Academy Reform: Members Have Their Say

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Science  23 Apr 1999:
Vol. 284, Issue 5414, pp. 581
DOI: 10.1126/science.284.5414.581

PARIS—In 1973, the Nobel Prize-winning French physicist Alfred Kastler published a scientific paper entitled “Evolution of the average age of members of the Academy of Sciences since the founding of the Academy.” The report, which appeared in the academy's Comptes Rendus (Proceedings), plotted the average age of election into the academy, as well as the average age of death, of all academicians since the organization's founding in 1666. Kastler, now deceased, found that beginning around 1840, the average age at election began to rise precipitously, while the average longevity rose much more slowly. If the trend continued at the same pace, the paper concluded, by the year 2100 the average academy member would be elected only after his or her death and the organization would eventually cease to have any living members.

Although Kastler's tongue was firmly in his cheek, serious concerns about the graying of the academy have led its president, chemist Guy Ourisson, and others to propose expanding the number of members. As a first step, the reformers have suggested eliminating the distinction between the 145 full-fledged members and the academy's 205 “correspondents,” a second tier of nonvoting members-in-waiting (see main text). To get an idea how controversial these proposals are likely to be, Science conducted a confidential survey—by e-mail, fax, and letter—of all 145 academicians, asking for their position on these issues.

Out of 43 members who responded to the survey, about half clearly favored ending the distinction between correspondents and members, although in optional supplementary remarks some thought it should be done gradually rather than all at once (see chart). A slightly higher proportion favored increasing the total number of members, although the respondents differed considerably on how large the organization should be: The ideal size ranged from a proposed 20% increase in the current 145 members to a total number as high as 1000. A few academicians objected to the survey itself, arguing that these issues had not yet been debated within the academy and that airing them publicly would be divisive.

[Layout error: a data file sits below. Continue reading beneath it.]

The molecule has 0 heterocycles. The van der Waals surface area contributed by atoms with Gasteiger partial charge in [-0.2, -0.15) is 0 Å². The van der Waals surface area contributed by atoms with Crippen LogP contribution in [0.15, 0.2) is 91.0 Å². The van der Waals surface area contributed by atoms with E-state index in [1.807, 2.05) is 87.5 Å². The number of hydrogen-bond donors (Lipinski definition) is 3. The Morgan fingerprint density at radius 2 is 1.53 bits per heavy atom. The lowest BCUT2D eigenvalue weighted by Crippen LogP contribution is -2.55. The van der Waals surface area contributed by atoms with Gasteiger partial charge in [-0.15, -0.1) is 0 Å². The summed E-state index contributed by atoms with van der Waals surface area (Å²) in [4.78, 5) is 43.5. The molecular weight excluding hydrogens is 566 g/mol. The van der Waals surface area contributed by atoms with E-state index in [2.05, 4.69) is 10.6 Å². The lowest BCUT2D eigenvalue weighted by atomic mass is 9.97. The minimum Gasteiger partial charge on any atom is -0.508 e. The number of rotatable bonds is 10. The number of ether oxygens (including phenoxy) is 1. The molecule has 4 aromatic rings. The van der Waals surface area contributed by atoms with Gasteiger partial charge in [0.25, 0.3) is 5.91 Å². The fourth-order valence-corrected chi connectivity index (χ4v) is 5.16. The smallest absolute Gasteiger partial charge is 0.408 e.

Although the survey promised confidentiality, a small number of respondents exercised an option to make their opinions publicly known. Biologist Jean Rosa, who was favorable to both propositions, commented that “these modifications seem to me indispensable to include new knowledge in the academy, which is appearing at a rhythm that did not exist at the time of Pasteur or the Curies.” And Nobel-winning physicist Pierre-Gilles de Gennes said that the distinction between members and correspondents is “obsolete.” De Gennes also commented that some areas of science are underrepresented in the academy: “Researchers working on more novel areas have difficulty being accepted.”

None of the academicians who clearly opposed the reform measures agreed to be quoted. Nevertheless, it seems likely that Ourisson and other reformers within the academy will encounter some opposition as they push forward with their plans to rejuvenate the aging organization. “I am sure there will be resistance,” Ourisson says. “It will probably not be an abrupt change, but a gradual one.”

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